Question to answer: What can a family do to reduce the negative effects of busyness?

What is your busyness costing your family?

This is not about fathers or mothers who work too much in their careers. This is about figuring out whether your family is too busy with activities for the children. There’s busy—and then there is too busy. How do we tell the difference? When do we know we have our kids involved in too much?

One sign is the usual temperature of their mood. Are they cranky, moody, or just short with everyone? It could also show up in slipping grades. Or, the child may be tired more than usual.

Jen Wilkin, a Christian author, recently said in an interview (found here: that her children’s high school counselor told parents that the number one reason they see kids in their offices is for exhaustion from over-involvement. They are anxious and depressed.

Obviously, we don’t want this for our children. But what is a family to do? How are we to think about trying to ensure that our children grow up with life-shaping, well-rounding experiences? Sports, music, and clubs all can teach our children many positive things. Don’t they need all the advanced placement and honors courses they can get into?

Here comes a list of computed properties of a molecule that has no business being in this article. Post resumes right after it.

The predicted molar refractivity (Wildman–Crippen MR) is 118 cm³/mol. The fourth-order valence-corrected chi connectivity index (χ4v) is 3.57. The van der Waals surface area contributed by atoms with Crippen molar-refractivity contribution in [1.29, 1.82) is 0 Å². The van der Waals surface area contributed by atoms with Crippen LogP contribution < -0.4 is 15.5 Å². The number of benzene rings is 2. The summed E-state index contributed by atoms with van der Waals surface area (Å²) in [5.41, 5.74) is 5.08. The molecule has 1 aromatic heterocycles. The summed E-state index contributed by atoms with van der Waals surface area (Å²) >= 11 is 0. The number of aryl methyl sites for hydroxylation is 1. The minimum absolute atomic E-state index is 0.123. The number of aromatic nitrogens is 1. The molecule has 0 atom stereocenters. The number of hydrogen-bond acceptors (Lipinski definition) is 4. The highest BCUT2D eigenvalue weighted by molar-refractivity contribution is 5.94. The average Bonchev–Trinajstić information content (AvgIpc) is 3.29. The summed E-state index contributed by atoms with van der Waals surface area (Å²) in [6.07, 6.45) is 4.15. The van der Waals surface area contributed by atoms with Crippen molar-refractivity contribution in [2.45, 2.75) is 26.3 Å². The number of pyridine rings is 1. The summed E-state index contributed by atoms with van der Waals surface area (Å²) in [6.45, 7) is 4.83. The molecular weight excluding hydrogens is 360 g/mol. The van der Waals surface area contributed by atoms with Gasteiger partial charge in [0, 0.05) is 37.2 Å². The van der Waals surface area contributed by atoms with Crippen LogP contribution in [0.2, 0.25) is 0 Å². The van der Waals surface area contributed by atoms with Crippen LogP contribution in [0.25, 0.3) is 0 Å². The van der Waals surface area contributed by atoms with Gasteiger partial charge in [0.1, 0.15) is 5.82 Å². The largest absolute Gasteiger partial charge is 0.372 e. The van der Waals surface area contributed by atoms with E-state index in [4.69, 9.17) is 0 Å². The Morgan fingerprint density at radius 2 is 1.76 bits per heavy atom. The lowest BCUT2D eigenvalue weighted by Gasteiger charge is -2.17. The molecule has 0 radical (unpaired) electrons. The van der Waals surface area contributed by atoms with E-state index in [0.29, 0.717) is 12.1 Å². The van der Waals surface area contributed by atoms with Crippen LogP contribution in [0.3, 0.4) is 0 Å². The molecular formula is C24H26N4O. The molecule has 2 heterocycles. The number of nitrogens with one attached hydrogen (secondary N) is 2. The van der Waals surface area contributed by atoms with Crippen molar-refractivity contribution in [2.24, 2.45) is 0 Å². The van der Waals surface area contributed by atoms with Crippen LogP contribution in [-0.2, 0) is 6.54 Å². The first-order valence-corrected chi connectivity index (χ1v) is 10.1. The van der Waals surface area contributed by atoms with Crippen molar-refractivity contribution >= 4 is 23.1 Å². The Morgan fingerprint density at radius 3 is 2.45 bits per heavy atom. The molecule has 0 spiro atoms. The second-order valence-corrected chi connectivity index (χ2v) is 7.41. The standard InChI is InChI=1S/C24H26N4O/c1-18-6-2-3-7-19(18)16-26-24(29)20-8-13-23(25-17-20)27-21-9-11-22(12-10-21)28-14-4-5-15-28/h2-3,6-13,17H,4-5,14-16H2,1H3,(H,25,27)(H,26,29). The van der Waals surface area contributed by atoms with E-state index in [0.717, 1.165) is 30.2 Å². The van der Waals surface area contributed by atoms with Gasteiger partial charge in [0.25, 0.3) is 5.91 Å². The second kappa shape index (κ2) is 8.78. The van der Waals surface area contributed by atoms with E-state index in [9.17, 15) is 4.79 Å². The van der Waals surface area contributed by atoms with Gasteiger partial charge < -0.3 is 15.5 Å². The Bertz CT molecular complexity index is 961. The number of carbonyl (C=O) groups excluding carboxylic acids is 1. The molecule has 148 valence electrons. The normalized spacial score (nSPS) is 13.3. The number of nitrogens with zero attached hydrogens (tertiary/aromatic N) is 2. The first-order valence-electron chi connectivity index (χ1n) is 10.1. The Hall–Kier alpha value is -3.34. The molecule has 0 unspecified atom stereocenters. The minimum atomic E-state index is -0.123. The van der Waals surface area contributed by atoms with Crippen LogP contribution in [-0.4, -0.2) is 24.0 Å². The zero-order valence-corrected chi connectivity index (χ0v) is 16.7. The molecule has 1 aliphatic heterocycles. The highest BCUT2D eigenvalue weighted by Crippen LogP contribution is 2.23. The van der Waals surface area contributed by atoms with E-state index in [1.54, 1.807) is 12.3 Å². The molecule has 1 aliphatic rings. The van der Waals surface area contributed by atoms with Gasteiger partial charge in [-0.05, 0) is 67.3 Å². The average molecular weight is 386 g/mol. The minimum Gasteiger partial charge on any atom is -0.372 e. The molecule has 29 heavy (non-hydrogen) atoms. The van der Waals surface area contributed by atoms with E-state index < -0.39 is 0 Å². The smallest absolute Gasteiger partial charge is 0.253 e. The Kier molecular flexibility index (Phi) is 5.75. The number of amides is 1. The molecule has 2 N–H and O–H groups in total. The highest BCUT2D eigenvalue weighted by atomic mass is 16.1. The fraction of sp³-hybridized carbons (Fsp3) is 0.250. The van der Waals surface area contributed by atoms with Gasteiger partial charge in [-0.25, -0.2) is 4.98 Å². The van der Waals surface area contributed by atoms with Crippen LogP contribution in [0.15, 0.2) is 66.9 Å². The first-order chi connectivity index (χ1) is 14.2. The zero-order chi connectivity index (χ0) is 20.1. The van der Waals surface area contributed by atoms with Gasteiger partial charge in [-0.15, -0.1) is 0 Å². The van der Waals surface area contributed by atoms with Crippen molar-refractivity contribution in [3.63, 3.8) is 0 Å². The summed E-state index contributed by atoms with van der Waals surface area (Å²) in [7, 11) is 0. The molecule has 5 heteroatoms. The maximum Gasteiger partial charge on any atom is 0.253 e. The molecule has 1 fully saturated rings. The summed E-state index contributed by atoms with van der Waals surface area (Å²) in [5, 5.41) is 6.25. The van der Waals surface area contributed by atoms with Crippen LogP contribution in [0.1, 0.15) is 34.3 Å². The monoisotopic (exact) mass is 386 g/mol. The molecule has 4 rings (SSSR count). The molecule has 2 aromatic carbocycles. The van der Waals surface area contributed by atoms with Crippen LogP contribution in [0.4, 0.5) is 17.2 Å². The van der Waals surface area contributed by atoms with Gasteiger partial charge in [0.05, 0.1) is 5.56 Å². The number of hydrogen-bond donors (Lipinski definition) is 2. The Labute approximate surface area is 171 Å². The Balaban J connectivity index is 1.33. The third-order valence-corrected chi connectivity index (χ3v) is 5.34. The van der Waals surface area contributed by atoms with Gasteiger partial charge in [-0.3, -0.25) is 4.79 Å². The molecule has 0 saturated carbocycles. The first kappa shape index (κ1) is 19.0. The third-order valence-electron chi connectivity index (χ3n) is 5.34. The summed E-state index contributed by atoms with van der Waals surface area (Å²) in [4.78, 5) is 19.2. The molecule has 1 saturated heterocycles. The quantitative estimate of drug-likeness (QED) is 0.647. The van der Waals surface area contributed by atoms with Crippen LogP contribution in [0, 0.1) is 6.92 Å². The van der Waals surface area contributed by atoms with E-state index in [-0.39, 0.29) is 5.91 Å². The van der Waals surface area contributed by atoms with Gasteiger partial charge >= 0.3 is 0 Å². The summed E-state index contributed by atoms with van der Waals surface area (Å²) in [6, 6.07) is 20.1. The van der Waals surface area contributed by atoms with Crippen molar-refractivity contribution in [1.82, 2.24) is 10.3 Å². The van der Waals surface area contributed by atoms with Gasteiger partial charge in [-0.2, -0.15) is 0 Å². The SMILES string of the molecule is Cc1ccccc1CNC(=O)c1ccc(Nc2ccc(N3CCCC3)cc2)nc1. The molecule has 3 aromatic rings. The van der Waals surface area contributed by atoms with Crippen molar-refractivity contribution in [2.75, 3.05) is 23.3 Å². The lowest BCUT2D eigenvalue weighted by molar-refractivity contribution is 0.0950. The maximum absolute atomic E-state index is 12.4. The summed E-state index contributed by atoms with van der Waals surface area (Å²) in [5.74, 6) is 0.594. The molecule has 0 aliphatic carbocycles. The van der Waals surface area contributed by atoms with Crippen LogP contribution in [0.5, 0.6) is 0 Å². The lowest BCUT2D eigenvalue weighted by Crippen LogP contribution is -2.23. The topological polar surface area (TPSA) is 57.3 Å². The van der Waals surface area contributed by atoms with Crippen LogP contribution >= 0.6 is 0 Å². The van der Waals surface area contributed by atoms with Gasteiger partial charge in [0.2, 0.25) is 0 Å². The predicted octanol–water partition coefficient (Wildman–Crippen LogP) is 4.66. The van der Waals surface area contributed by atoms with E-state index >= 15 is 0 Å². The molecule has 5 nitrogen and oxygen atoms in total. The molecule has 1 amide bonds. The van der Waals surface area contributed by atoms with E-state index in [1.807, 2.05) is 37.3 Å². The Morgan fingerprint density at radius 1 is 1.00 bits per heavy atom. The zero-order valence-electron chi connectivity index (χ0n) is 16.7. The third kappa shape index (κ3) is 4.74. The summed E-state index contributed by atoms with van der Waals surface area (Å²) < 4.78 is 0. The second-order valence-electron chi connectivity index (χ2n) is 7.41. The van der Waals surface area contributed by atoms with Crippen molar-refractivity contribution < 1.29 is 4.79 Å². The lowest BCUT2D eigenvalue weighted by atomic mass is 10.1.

These aren’t bad in themselves.

But it may be helpful to ask other questions.

Who knows your children better—their parents or the band members or teammates? When trouble comes their way, are your children more likely to confide in you or in others? What are you doing to make the odds tilt strongly in your favor that your children feel more comfortable with you and your family than with outsiders?

We are to raise up our children and nurture them in the way they should go (Prov. 22:6). This implies that we cannot put the raising of our children in the hands of others.

We must do our best to shape our children into good citizens of this world and the next. This requires time, intimacy, and transparency. If your busyness prevents this, it may be time to reevaluate your priorities.